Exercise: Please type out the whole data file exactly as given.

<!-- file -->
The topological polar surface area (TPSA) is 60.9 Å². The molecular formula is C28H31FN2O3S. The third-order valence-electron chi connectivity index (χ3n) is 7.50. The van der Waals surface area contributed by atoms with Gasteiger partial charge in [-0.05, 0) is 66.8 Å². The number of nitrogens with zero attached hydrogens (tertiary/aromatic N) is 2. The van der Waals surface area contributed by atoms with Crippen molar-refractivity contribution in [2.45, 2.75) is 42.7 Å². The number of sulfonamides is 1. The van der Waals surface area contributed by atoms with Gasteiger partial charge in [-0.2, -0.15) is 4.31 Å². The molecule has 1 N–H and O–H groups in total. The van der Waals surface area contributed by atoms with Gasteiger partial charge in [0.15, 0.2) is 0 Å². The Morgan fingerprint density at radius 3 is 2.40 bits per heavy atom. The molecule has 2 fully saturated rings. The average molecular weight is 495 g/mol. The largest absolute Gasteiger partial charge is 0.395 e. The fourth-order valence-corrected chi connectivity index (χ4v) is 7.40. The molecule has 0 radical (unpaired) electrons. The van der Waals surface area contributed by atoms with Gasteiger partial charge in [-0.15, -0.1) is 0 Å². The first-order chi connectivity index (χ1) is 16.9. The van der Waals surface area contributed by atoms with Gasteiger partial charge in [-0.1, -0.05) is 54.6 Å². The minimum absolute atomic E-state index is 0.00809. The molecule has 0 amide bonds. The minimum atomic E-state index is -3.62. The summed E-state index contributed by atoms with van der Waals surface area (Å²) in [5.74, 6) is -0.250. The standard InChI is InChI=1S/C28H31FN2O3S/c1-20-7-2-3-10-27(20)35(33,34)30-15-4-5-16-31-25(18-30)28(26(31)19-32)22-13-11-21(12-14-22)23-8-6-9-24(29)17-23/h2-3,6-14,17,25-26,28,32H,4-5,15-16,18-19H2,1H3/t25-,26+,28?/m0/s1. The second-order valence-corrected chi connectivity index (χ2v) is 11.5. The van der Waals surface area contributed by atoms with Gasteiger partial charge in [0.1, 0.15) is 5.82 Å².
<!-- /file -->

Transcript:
The topological polar surface area (TPSA) is 60.9 Å². The molecular formula is C28H31FN2O3S. The third-order valence-electron chi connectivity index (χ3n) is 7.50. The van der Waals surface area contributed by atoms with Gasteiger partial charge in [-0.05, 0) is 66.8 Å². The number of nitrogens with zero attached hydrogens (tertiary/aromatic N) is 2. The van der Waals surface area contributed by atoms with Crippen molar-refractivity contribution in [2.45, 2.75) is 42.7 Å². The number of sulfonamides is 1. The van der Waals surface area contributed by atoms with Gasteiger partial charge in [-0.2, -0.15) is 4.31 Å². The molecule has 1 N–H and O–H groups in total. The van der Waals surface area contributed by atoms with Gasteiger partial charge in [0.15, 0.2) is 0 Å². The Morgan fingerprint density at radius 3 is 2.40 bits per heavy atom. The molecule has 2 fully saturated rings. The average molecular weight is 495 g/mol. The largest absolute Gasteiger partial charge is 0.395 e. The fourth-order valence-corrected chi connectivity index (χ4v) is 7.40. The molecule has 0 radical (unpaired) electrons. The van der Waals surface area contributed by atoms with Gasteiger partial charge in [-0.15, -0.1) is 0 Å². The first-order chi connectivity index (χ1) is 16.9. The van der Waals surface area contributed by atoms with Gasteiger partial charge in [-0.1, -0.05) is 54.6 Å². The minimum absolute atomic E-state index is 0.00809. The molecule has 0 amide bonds. The minimum atomic E-state index is -3.62. The summed E-state index contributed by atoms with van der Waals surface area (Å²) in [5.74, 6) is -0.250. The standard InChI is InChI=1S/C28H31FN2O3S/c1-20-7-2-3-10-27(20)35(33,34)30-15-4-5-16-31-25(18-30)28(26(31)19-32)22-13-11-21(12-14-22)23-8-6-9-24(29)17-23/h2-3,6-14,17,25-26,28,32H,4-5,15-16,18-19H2,1H3/t25-,26+,28?/m0/s1. The second-order valence-corrected chi connectivity index (χ2v) is 11.5. The van der Waals surface area contributed by atoms with Gasteiger partial charge in [0.1, 0.15) is 5.82 Å².